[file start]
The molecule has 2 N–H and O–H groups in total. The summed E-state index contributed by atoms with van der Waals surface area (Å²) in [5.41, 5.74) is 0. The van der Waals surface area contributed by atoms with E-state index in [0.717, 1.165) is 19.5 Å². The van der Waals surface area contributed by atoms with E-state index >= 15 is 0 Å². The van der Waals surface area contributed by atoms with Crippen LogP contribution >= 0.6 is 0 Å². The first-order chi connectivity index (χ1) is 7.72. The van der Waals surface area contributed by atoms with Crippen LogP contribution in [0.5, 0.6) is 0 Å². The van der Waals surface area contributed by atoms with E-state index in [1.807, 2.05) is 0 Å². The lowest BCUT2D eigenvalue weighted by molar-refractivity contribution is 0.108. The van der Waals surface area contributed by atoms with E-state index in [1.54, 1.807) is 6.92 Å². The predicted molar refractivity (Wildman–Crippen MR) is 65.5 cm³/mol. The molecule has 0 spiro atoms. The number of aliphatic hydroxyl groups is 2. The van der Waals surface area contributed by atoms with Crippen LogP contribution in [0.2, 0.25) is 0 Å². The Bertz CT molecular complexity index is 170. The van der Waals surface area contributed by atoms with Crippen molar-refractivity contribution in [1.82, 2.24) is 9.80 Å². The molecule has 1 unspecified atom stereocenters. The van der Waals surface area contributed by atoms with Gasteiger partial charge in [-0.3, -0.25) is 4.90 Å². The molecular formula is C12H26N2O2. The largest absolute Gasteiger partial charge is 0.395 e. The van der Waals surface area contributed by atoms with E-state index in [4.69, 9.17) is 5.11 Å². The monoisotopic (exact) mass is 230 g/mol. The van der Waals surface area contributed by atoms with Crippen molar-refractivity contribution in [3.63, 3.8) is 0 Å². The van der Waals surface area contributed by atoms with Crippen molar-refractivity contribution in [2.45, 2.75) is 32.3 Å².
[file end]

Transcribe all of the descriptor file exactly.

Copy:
The molecule has 2 N–H and O–H groups in total. The summed E-state index contributed by atoms with van der Waals surface area (Å²) in [5.41, 5.74) is 0. The van der Waals surface area contributed by atoms with E-state index in [0.717, 1.165) is 19.5 Å². The van der Waals surface area contributed by atoms with E-state index >= 15 is 0 Å². The van der Waals surface area contributed by atoms with Crippen LogP contribution >= 0.6 is 0 Å². The first-order chi connectivity index (χ1) is 7.72. The van der Waals surface area contributed by atoms with Crippen LogP contribution in [0.5, 0.6) is 0 Å². The van der Waals surface area contributed by atoms with E-state index in [1.807, 2.05) is 0 Å². The lowest BCUT2D eigenvalue weighted by molar-refractivity contribution is 0.108. The van der Waals surface area contributed by atoms with E-state index in [1.54, 1.807) is 6.92 Å². The predicted molar refractivity (Wildman–Crippen MR) is 65.5 cm³/mol. The molecule has 0 spiro atoms. The number of aliphatic hydroxyl groups is 2. The van der Waals surface area contributed by atoms with Crippen LogP contribution in [0.2, 0.25) is 0 Å². The Bertz CT molecular complexity index is 170. The van der Waals surface area contributed by atoms with Crippen molar-refractivity contribution in [1.82, 2.24) is 9.80 Å². The molecule has 1 unspecified atom stereocenters. The van der Waals surface area contributed by atoms with Gasteiger partial charge in [-0.3, -0.25) is 4.90 Å². The molecular formula is C12H26N2O2. The largest absolute Gasteiger partial charge is 0.395 e. The van der Waals surface area contributed by atoms with E-state index in [4.69, 9.17) is 5.11 Å². The monoisotopic (exact) mass is 230 g/mol. The van der Waals surface area contributed by atoms with Crippen molar-refractivity contribution in [3.63, 3.8) is 0 Å². The van der Waals surface area contributed by atoms with Crippen molar-refractivity contribution in [2.45, 2.75) is 32.3 Å².